Ford board feels company on right path with new CEO
Jim Farley to take over post starting Oct. 1
Ford Motor Co. named Jim Farley its new chief executive on Tuesday as the No. 2 U.S. automaker wrestled with restructuring its global operations amid the ravages of the coronavirus crisis that has forced it to take on large amounts of debt.
Farley, 58, who is chief operating officer, will succeed Jim Hackett as chief executive and president on Oct. 1, the automaker said. Farley will be Ford’s fourth CEO since 2014.
Executive chairman Bill Ford said the company had not considered outside candidates because “our board felt that we were on the right path” with Farley.
“I wouldn’t expect any big surprises,” Ford said in terms of additional management changes.
Farley, who joined the company in 2007, was named COO in March. At that time, his main internal rival for the top role at the automaker, Joe Hinrichs, announced his retirement.
Farley has a reputation within Ford for being a skilled political operator with sharp elbows, which has garnered him some loyal fans but made him unpopular with others.
Hackett and Farley will work together during a twomonth transition period, and Hackett, 65, will continue as a company adviser through March 2021.
Ford shares closed up 2.5 per cent on Tuesday in New York trading at $US6.86, after earlier rising three per cent on news of Farley’s succession as CEO.
The stock has lost nearly 40 per cent of its value since Hackett took the reins as chief executive in May 2017 and has been at lows not seen since the depths of the Great Recession in 2009.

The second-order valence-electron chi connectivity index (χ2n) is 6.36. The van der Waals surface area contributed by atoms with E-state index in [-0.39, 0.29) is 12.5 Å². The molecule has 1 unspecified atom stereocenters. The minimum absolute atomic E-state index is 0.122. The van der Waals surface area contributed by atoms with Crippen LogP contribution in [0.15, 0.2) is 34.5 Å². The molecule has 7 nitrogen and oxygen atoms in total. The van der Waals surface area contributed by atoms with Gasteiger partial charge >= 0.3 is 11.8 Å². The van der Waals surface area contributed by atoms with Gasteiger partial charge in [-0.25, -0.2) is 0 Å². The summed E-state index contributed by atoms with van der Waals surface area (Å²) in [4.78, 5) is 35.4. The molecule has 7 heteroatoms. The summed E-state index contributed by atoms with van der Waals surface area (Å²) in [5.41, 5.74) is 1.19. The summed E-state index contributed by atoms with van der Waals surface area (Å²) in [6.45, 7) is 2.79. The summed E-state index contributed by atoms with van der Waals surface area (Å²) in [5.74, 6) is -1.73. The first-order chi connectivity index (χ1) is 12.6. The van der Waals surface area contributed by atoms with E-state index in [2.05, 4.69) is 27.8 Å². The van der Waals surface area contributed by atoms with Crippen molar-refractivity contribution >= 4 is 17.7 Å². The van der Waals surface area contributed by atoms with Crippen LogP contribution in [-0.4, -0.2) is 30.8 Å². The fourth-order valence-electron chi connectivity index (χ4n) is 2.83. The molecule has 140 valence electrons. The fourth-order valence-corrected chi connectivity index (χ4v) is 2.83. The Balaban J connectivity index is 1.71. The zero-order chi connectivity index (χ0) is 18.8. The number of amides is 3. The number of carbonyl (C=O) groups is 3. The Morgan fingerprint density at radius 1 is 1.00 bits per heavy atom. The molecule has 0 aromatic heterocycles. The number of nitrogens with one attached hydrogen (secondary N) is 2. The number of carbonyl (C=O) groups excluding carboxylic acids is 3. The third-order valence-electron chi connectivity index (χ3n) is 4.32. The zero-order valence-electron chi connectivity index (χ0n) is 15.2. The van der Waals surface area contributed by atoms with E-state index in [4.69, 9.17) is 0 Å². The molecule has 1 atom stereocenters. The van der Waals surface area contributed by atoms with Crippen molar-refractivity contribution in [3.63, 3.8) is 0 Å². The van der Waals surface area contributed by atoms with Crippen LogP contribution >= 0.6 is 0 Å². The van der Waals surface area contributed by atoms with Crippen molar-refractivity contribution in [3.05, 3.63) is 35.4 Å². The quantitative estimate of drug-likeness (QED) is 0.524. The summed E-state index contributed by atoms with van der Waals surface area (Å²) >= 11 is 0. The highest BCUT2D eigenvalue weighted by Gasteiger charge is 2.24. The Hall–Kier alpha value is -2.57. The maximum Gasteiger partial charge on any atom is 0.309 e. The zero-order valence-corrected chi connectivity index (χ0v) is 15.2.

In the year to date, Ford shares have lost 26 per cent and its market capitalization of US$27 billion is one-tenth that of rival Tesla’s.
Hackett was handpicked for the top job at Ford by chairman Bill Ford, great-grandson of company founder Henry Ford. Hackett had no automotive experience, and his tenure at the automaker was rocky and accompanied by persistent rumours that he was about to be ousted, but Bill Ford stuck loyally by his chosen CEO for more than three years.
Last week, Ford reported a quarterly profit thanks to an investment by Volkswagen AG in its self-driving Argo AI unit, more than offsetting an operating loss caused by a coronavirus-induced production shutdown.
Ford said it expects a fullyear loss, but added it should have ample cash on hand through the rest of 2020, even if global demand falls further or the coronavirus pandemic forces further shutdowns of vehicle assembly plants.
Executives insisted that although the company had dramatically scaled back the amount it will spend on a global restructuring of its business, that overhaul had not stalled.